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Verification and Validation of Simulation Models

- Verification concerned with building the model

right. It is utilized in the comparison of the

conceptual model to the computer representation

that implements that conception. It asks the

questions Is the model implemented correctly in

the computer? Are the input parameters and

logical structure of the model correctly

represented?

Verification and Validation of Simulation Models

(cont.)

- Validation concerned with building the right

model. It is utilized to determine that a model

is an accurate representation of the real system.

Validation is usually achieved through the

calibration of the model, an iterative process of

comparing the model to actual system behavior and

using the discrepancies between the two, and the

insights gained, to improve the model. This

process is repeated until model accuracy is

judged to be acceptable.

Verification of Simulation Models

- Many commonsense suggestions can be given for use

in the verification process. - 1. Have the code checked by someone other than

the programmer. - 2. Make a flow diagram which includes each

logically possible action a system can take when

an event occurs, and follow the model logic for

each action for each event type.

Verification of Simulation Models

- 3. Closely examine the model output for

reasonableness under a variety of settings of the

input parameters. Have the code print out a wide

variety of output statistics. - 4. Have the computerized model print the input

parameters at the end of the simulation, to be

sure that these parameter values have not been

changed inadvertently.

Verification of Simulation Models

- 5. Make the computer code as self-documenting as

possible. Give a precise definition of every

variable used, and a general description of the

purpose of each major section of code. - These suggestions are basically the same ones any

programmer would follow when debugging a computer

program.

Calibration and Validation of Models

Validation of Simulation Models

- As an aid in the validation process, Naylor and

Finger formulated a three-step approach which has

been widely followed - 1. Build a model that has high face validity.
- 2. Validate model assumptions.
- 3. Compare the model input-output transformations

to corresponding input-output transformations for

the real system.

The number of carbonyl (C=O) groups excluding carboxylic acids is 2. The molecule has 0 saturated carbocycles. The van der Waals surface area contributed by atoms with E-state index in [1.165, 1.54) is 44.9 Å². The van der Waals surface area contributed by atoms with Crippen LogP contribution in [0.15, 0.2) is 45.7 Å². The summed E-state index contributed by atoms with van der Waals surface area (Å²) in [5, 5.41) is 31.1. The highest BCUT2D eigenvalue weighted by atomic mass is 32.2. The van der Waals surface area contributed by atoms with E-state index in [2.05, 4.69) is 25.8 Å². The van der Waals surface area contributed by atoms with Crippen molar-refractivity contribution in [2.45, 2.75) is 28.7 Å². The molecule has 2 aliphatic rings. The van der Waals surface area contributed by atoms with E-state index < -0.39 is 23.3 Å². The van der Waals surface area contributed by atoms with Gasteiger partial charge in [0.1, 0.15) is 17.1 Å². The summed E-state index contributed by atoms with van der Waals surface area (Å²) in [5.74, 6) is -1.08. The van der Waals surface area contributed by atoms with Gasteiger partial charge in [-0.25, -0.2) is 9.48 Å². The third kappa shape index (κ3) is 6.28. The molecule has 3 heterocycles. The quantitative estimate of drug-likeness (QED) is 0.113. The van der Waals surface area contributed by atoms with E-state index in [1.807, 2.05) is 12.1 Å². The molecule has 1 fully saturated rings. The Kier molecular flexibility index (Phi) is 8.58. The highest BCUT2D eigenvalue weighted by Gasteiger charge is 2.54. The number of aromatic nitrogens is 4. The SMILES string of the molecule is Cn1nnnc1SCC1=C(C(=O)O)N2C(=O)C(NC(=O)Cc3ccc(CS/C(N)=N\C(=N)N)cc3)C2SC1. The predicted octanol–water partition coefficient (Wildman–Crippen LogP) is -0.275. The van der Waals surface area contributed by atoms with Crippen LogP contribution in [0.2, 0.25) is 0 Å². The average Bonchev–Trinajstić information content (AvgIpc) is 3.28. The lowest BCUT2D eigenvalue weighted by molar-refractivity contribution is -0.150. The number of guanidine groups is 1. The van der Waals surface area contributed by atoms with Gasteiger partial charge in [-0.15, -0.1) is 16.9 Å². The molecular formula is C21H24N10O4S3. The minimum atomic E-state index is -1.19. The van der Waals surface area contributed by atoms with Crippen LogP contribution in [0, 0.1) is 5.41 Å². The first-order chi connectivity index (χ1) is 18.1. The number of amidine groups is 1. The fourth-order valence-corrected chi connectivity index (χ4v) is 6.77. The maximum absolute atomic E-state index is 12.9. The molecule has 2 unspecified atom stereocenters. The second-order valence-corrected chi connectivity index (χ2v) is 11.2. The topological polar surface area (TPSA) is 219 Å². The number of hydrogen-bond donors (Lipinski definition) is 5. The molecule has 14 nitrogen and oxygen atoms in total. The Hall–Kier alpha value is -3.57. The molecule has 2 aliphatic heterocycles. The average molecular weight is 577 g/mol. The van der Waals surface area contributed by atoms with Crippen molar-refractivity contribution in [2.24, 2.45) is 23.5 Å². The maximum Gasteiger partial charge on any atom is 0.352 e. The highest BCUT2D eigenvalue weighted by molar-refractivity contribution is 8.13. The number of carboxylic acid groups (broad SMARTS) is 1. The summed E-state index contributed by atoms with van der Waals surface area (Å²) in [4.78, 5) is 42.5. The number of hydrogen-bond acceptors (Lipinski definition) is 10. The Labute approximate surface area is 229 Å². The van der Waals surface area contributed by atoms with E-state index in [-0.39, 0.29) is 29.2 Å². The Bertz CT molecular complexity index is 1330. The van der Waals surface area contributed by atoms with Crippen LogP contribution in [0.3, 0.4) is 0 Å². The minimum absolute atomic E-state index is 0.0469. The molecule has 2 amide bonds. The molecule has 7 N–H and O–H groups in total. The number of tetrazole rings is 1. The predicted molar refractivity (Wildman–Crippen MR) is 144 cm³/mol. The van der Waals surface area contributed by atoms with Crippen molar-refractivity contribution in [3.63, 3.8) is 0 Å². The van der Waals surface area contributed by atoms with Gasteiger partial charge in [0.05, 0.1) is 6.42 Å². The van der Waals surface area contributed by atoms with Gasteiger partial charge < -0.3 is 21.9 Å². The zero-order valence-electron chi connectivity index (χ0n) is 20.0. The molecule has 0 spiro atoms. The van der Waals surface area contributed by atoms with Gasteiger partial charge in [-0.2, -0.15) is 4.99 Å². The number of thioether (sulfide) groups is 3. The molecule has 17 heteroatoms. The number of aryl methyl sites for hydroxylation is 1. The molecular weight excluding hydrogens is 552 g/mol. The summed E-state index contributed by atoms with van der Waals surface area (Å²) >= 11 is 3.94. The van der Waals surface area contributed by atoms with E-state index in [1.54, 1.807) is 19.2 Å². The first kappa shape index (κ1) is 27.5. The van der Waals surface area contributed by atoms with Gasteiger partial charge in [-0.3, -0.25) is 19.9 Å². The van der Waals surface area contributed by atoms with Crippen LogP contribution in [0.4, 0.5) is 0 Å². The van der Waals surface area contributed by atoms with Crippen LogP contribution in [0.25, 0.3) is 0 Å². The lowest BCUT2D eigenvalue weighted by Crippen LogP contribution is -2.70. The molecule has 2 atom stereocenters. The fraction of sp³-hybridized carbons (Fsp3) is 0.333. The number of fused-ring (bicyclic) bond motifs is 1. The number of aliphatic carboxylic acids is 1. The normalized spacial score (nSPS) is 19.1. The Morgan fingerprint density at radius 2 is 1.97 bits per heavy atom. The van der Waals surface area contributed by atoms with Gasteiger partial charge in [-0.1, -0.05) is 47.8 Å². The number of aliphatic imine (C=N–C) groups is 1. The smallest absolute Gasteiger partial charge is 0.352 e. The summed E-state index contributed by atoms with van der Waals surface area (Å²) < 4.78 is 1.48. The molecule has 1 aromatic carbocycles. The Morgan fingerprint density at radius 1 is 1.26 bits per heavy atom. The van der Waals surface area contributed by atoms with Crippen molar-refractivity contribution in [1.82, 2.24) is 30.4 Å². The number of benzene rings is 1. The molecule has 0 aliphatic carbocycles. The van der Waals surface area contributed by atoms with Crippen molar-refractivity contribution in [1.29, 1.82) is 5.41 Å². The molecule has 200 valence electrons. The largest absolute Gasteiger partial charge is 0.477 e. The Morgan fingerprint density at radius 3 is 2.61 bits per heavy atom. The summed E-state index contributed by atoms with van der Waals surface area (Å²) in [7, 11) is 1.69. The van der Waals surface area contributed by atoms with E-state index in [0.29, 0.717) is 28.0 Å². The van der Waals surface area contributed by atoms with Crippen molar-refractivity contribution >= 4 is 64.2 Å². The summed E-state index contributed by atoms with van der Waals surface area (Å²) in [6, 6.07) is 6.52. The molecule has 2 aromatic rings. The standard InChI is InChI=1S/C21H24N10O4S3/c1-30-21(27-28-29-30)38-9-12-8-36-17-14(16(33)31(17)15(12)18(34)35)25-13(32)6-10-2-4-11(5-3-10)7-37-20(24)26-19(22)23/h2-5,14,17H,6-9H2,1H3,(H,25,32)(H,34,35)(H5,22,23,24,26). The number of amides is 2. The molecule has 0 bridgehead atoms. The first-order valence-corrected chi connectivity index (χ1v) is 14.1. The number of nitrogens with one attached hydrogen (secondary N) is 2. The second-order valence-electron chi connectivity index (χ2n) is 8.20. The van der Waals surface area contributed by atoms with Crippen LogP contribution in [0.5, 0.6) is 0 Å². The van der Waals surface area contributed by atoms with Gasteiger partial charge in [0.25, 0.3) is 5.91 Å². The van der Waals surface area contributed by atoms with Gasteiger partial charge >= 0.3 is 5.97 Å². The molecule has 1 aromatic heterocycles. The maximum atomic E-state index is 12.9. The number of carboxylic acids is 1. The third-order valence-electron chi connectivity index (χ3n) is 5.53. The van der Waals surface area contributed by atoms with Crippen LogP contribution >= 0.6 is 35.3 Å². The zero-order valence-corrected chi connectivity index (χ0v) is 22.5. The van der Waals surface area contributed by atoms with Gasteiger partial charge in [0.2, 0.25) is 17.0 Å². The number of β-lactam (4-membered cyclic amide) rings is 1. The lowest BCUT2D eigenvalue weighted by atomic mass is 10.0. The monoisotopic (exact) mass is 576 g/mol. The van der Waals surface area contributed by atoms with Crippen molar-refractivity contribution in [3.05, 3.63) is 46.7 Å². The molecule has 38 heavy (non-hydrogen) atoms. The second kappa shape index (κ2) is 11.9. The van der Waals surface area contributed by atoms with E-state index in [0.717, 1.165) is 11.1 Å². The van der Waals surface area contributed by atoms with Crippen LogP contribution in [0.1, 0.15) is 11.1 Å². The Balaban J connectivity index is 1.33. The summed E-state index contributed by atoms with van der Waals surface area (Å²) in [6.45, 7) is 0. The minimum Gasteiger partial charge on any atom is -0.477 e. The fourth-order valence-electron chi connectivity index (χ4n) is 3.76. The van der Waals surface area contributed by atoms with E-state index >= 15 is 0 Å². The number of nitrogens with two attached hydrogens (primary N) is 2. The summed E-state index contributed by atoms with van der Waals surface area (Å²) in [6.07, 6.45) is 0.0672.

Validation of Model Assumptions

- Structural
- involves questions of how the system operate
- (Example1)
- Data assumptions should be based on the

collection of reliable data and correct

statistical analysis of the data. - Customers queueing and service facility in a bank

(one line or many lines) - 1. Interarrival times of customers during several

2-hour periods of peak loading (rush-hour

traffic)

Validation of Model Assumptions (cont.)

- 2. Interarrival times during a slack period
- 3. Service times for commercial accounts
- 4. Service times for personal accounts

Validation of Model Assumptions (cont.)

- The analysis of input data from a random sample

consists of three steps - 1. Identifying the appropriate probability

distribution - 2. Estimating the parameters of the hypothesized

distribution - 3. Validating the assumed statistical model by a

goodness-of fit test, such as the chi-square or

Kolmogorov-Smirnov test, and by graphical methods.

Validating Input-Output Transformation

- (Example) The Fifth National Bank of Jaspar
- The Fifth National Bank of Jaspar, as shown in

the next slide, is planning to expand its

drive-in service at the corner of Main Street.

Currently, there is one drive-in window serviced

by one teller. Only one or two transactions are

allowed at the drive-in window, so, it was

assumed that each service time was a random

sample from some underlying population. Service

times Si, i 1, 2, ... 90 and interarrival

times Ai, i 1, 2, ... 90

Validating Input-Output Transformation (cont)

Drive-in window at the Fifth National Bank.

Validating Input-Output Transformation (cont)

- were collected for the 90 customers who arrived

between 1100 A.M. and 100 P.M. on a Friday.

This time slot was selected for data collection

after consultation with management and the teller

because it was felt to be representative of a

typical rush hour. Data analysis led to the

conclusion that the arrival process could be

modeled as a Poisson process with an arrival rate

of 45 customers per hour and that service times

were approximately normally distributed with mean

1.1 minutes and

Validating Input-Output Transformation (cont)

- standard deviation 0.2 minute. Thus, the model

has two input variables - 1. Interarrival times, exponentially distributed

(i.e. a Poisson arrival process) at rate l 45

per hour. - 2. Service times, assumed to be N(1.1, (0.2)2)

Validating Input-Output Transformation (cont)

Model input-output transformation

Validating Input-Output Transformation (cont)

- The uncontrollable input variables are denoted by

X, the decision variables by D, and the output

variables by Y. From the black box point of

view, the model takes the inputs X and D and

produces the outputs Y, namely - (X, D) f Y
- or
- f(X, D) Y

Validating Input-Output Transformation (cont)

- Input Variables Model Output Variables, Y
- D decision variables Variables of primary

interest - X other variables to management (Y1, Y2,

Y3) - Poisson arrivals at rate Y1 tellers

utilization - 45 / hour Y2 average delay
- X11, X12,.... Y3 maximum line length

Input and Output variables for model of current

bank operation (1)

Validating Input-Output Transformation (cont)